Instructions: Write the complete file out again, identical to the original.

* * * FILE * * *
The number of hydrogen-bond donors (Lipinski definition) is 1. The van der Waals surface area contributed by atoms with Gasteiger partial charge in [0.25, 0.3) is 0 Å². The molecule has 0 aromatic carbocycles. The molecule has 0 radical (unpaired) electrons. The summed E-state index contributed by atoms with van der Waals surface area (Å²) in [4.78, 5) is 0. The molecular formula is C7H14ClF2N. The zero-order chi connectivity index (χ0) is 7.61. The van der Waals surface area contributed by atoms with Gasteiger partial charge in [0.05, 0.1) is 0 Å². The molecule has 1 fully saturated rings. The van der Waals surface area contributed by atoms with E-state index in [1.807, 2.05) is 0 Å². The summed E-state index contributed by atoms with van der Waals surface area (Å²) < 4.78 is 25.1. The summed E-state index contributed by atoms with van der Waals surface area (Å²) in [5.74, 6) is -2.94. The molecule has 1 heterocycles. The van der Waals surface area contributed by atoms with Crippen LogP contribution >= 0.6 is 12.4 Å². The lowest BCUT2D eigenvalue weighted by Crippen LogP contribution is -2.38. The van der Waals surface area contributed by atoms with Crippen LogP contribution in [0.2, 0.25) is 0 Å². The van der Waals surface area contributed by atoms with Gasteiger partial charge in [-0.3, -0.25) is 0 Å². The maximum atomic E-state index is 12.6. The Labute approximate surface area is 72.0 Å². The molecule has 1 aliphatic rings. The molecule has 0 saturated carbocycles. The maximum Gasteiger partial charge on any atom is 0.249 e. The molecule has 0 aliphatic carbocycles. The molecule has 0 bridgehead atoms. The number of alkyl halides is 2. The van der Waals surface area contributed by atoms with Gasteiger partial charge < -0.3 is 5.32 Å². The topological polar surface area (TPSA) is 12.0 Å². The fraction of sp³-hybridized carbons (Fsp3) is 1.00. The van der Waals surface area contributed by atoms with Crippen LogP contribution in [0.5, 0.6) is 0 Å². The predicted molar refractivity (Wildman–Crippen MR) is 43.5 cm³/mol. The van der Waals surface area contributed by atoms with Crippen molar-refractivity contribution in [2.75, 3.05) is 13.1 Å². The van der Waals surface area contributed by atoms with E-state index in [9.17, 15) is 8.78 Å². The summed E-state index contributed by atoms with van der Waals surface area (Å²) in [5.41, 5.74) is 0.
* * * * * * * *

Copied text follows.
The number of hydrogen-bond donors (Lipinski definition) is 1. The van der Waals surface area contributed by atoms with Gasteiger partial charge in [0.25, 0.3) is 0 Å². The molecule has 0 aromatic carbocycles. The molecule has 0 radical (unpaired) electrons. The summed E-state index contributed by atoms with van der Waals surface area (Å²) in [4.78, 5) is 0. The molecular formula is C7H14ClF2N. The zero-order chi connectivity index (χ0) is 7.61. The van der Waals surface area contributed by atoms with Gasteiger partial charge in [0.05, 0.1) is 0 Å². The molecule has 1 fully saturated rings. The van der Waals surface area contributed by atoms with E-state index in [1.807, 2.05) is 0 Å². The summed E-state index contributed by atoms with van der Waals surface area (Å²) < 4.78 is 25.1. The summed E-state index contributed by atoms with van der Waals surface area (Å²) in [5.74, 6) is -2.94. The molecule has 1 heterocycles. The van der Waals surface area contributed by atoms with Crippen LogP contribution >= 0.6 is 12.4 Å². The lowest BCUT2D eigenvalue weighted by Crippen LogP contribution is -2.38. The van der Waals surface area contributed by atoms with Crippen LogP contribution in [0.2, 0.25) is 0 Å². The van der Waals surface area contributed by atoms with Gasteiger partial charge in [-0.3, -0.25) is 0 Å². The maximum atomic E-state index is 12.6. The Labute approximate surface area is 72.0 Å². The molecule has 1 aliphatic rings. The molecule has 0 saturated carbocycles. The maximum Gasteiger partial charge on any atom is 0.249 e. The molecule has 0 aliphatic carbocycles. The molecule has 0 bridgehead atoms. The number of alkyl halides is 2. The van der Waals surface area contributed by atoms with Gasteiger partial charge < -0.3 is 5.32 Å². The topological polar surface area (TPSA) is 12.0 Å². The fraction of sp³-hybridized carbons (Fsp3) is 1.00. The van der Waals surface area contributed by atoms with Crippen LogP contribution in [0.5, 0.6) is 0 Å². The predicted molar refractivity (Wildman–Crippen MR) is 43.5 cm³/mol. The van der Waals surface area contributed by atoms with Crippen molar-refractivity contribution in [2.75, 3.05) is 13.1 Å². The van der Waals surface area contributed by atoms with E-state index in [9.17, 15) is 8.78 Å². The summed E-state index contributed by atoms with van der Waals surface area (Å²) in [5.41, 5.74) is 0.